The overall population trend is decreasing, although some populations may be stable and others have unknown trends (Wetlands International 2006). In Europe the population size is estimated to be decreasing by 30-49% in 22.8 years (three generations) (BirdLife International 2015). In winter, the population size in Europe is estimated to be decreasing at the same rate. Europe holds between 35% (breeding) and 40% (wintering) of the global population, so these declines are significant. The flyway population breeding in western Siberia and wintering in south-west Asia also appears to be declining, although this may at least partly reflect recent variation in monitoring effort (Nagy et al. 2014). No recent information is available about the sizes or trends of the two other flyway populations, which breed in central Asia and winter in south and east Asia, respectively (Wetlands International 2012), and which together are thought to comprise around one third of the global population. Populations in Bangladesh (S. Chowdhury in litt. 2015), Japan (K. Ushiyama in litt. 2015) and South Korea (N. Moores in litt. 2015) are reported to be decreasing. Population declines have not been observed in China (M. Ming in litt. 2015) or Mongolia (S. Gombobaatar in litt. 2015).

This species requires well-vegetated eutrophic to neutral swamps, marshes, lakes and slow-flowing rivers with areas of open water and abundant emergent fringing vegetation. It also breeds on saline, brackish and soda lakes and occasionally even in sheltered coastal bays (Kear 2005). The breeding grounds are reoccupied from early March (in the south) to early May (in Siberia) (Scott and Rose 1996) with breeding starting from April-May. During the winter the species frequents similar habitats to those it breeds in, including large lakes, slow-flowing rivers, reservoirs, brackish waters, marshes, weirs (Africa) and flooded gravel pits (Brown et al. 1982, Madge and Burn 1988, del Hoyo et al. 1992, Fox et al. 1994, Scott and Rose 1996). The nest is a depression or shallow cup in a thick heap of vegetation positioned on the ground in shallow water (Johnsgard 1978, Madge and Burn 1988, del Hoyo et al. 1992, Snow and Perrins 1998, Kear 2005b). As in the breeding season, the species will shift to coastal habitats such as brackish lagoons, tidal estuaries and inshore waters (where it associates with sewage outfalls [Kear 2005b]) when driven by frost or other compelling factors (Madge and Burn 1988, del Hoyo et al. 1992, Scott and Rose 1996, Snow and Perrins 1998).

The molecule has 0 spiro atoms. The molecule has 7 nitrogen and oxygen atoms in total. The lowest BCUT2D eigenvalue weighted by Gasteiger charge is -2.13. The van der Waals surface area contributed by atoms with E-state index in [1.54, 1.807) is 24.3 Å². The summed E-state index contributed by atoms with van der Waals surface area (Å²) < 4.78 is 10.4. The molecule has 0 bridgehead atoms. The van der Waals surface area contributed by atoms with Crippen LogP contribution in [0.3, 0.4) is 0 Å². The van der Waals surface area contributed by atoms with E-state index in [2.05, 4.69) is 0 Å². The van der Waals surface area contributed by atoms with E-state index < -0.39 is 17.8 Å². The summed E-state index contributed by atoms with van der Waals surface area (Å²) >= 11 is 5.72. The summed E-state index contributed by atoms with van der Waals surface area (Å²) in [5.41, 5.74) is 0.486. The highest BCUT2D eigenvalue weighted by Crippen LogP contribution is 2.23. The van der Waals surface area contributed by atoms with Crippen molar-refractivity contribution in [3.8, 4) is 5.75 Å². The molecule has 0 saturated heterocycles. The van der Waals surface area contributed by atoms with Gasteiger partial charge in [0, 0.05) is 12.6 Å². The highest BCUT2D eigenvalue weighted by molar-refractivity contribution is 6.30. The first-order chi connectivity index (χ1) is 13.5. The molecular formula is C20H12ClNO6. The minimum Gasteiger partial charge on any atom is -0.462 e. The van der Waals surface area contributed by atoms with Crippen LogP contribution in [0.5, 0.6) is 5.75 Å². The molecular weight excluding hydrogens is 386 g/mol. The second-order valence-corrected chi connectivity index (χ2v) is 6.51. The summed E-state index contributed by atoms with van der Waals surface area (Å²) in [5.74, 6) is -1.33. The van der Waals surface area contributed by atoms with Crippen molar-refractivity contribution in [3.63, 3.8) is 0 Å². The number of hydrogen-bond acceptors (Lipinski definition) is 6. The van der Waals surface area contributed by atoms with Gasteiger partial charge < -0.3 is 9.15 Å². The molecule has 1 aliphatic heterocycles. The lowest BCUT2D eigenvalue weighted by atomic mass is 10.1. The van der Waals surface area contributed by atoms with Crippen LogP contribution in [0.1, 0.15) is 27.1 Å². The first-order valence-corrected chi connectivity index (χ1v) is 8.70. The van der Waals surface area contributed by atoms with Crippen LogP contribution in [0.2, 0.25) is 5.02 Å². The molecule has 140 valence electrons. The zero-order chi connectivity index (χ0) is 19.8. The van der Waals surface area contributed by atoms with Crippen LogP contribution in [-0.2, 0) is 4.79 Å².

The species is omnivorous, its diet consisting of seeds, roots, rhizomes, the vegetative parts of grasses, sedges and aquatic plants as well as aquatic insects and larvae, molluscs, crustaceans, worms, amphibians and small fish (Johnsgard 1978, Brown et al. 1982, del Hoyo et al. 1992, Marsden and Bellamy 2000, Kear 2005b).

Northern populations of this species are highly migratory (Scott and Rose 1996, Snow and Perrins 1998). Those breeding in the milder parts of western or southern Europe are sedentary or only make short-distance dispersal movements  governed by harsh weather conditions (del Hoyo et al. 1992, Scott and Rose 1996, Snow and Perrins 1998). 

The species is threatened by disturbance from hunting (del Hoyo et al. 1992, Evans and Day 2002, Kear 2005b), water-based recreation (Fox et al. 1994, Kear 2005b) and from machinery noise from urban development (Marsden 2000). It is also threatened by habitat destruction (del Hoyo et al. 1992) on its wintering grounds due to eutrophication (partially as a result of nutrient run-off from agricultural land) (Kear 2005b, L. Raudonikis in litt. 2015). The species suffers from nest predation by American Mink Neovison vison in Poland (Bartoszewicz and Zalewski 2003), and adults are poisoned by ingesting lead shot (Spain) (Mateo et al. 1998) and drowned in freshwater fishing nets with mesh sizes greater than 5 cm (China) (Quan et al. 2002). The species is also susceptible to avian influenza, so may be threatened by future outbreaks of the disease (Melville and Shortridge 2006).